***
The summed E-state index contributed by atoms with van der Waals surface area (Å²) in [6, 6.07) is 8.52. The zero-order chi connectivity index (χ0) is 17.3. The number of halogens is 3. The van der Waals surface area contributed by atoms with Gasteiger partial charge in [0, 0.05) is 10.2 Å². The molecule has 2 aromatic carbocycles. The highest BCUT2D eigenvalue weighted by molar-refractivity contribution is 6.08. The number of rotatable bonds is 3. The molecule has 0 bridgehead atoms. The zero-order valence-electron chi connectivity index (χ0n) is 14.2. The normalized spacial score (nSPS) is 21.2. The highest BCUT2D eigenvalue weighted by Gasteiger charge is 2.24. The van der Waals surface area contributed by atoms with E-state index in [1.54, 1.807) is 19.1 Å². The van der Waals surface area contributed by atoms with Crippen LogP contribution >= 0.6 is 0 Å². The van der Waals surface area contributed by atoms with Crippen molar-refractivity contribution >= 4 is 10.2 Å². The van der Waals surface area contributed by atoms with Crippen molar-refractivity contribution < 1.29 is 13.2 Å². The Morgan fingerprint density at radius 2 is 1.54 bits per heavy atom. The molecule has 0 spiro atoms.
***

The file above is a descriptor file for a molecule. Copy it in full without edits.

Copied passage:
The summed E-state index contributed by atoms with van der Waals surface area (Å²) in [6, 6.07) is 8.52. The zero-order chi connectivity index (χ0) is 17.3. The number of halogens is 3. The van der Waals surface area contributed by atoms with Gasteiger partial charge in [0, 0.05) is 10.2 Å². The molecule has 2 aromatic carbocycles. The highest BCUT2D eigenvalue weighted by molar-refractivity contribution is 6.08. The number of rotatable bonds is 3. The molecule has 0 bridgehead atoms. The zero-order valence-electron chi connectivity index (χ0n) is 14.2. The normalized spacial score (nSPS) is 21.2. The highest BCUT2D eigenvalue weighted by Gasteiger charge is 2.24. The van der Waals surface area contributed by atoms with E-state index in [1.54, 1.807) is 19.1 Å². The van der Waals surface area contributed by atoms with Crippen LogP contribution >= 0.6 is 0 Å². The van der Waals surface area contributed by atoms with Crippen molar-refractivity contribution >= 4 is 10.2 Å². The van der Waals surface area contributed by atoms with Crippen molar-refractivity contribution < 1.29 is 13.2 Å². The Morgan fingerprint density at radius 2 is 1.54 bits per heavy atom. The molecule has 0 spiro atoms.